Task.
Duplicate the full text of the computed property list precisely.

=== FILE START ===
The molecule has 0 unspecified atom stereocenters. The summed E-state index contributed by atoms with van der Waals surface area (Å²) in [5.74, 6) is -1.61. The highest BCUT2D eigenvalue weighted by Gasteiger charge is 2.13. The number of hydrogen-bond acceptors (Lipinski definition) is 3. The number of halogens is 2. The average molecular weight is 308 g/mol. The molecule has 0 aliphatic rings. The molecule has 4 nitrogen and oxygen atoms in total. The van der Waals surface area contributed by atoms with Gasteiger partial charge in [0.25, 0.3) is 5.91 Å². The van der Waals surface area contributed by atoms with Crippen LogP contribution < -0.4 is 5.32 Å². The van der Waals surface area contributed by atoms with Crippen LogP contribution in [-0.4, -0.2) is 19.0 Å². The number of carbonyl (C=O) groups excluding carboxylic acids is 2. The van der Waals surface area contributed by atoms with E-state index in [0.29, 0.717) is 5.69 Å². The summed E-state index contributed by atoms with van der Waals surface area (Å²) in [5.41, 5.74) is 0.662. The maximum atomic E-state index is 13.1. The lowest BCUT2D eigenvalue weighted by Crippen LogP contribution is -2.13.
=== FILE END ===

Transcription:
The molecule has 0 unspecified atom stereocenters. The summed E-state index contributed by atoms with van der Waals surface area (Å²) in [5.74, 6) is -1.61. The highest BCUT2D eigenvalue weighted by Gasteiger charge is 2.13. The number of hydrogen-bond acceptors (Lipinski definition) is 3. The number of halogens is 2. The average molecular weight is 308 g/mol. The molecule has 0 aliphatic rings. The molecule has 4 nitrogen and oxygen atoms in total. The van der Waals surface area contributed by atoms with Gasteiger partial charge in [0.25, 0.3) is 5.91 Å². The van der Waals surface area contributed by atoms with Crippen LogP contribution < -0.4 is 5.32 Å². The van der Waals surface area contributed by atoms with Crippen LogP contribution in [-0.4, -0.2) is 19.0 Å². The number of carbonyl (C=O) groups excluding carboxylic acids is 2. The van der Waals surface area contributed by atoms with E-state index in [0.29, 0.717) is 5.69 Å². The summed E-state index contributed by atoms with van der Waals surface area (Å²) in [5.41, 5.74) is 0.662. The maximum atomic E-state index is 13.1. The lowest BCUT2D eigenvalue weighted by Crippen LogP contribution is -2.13.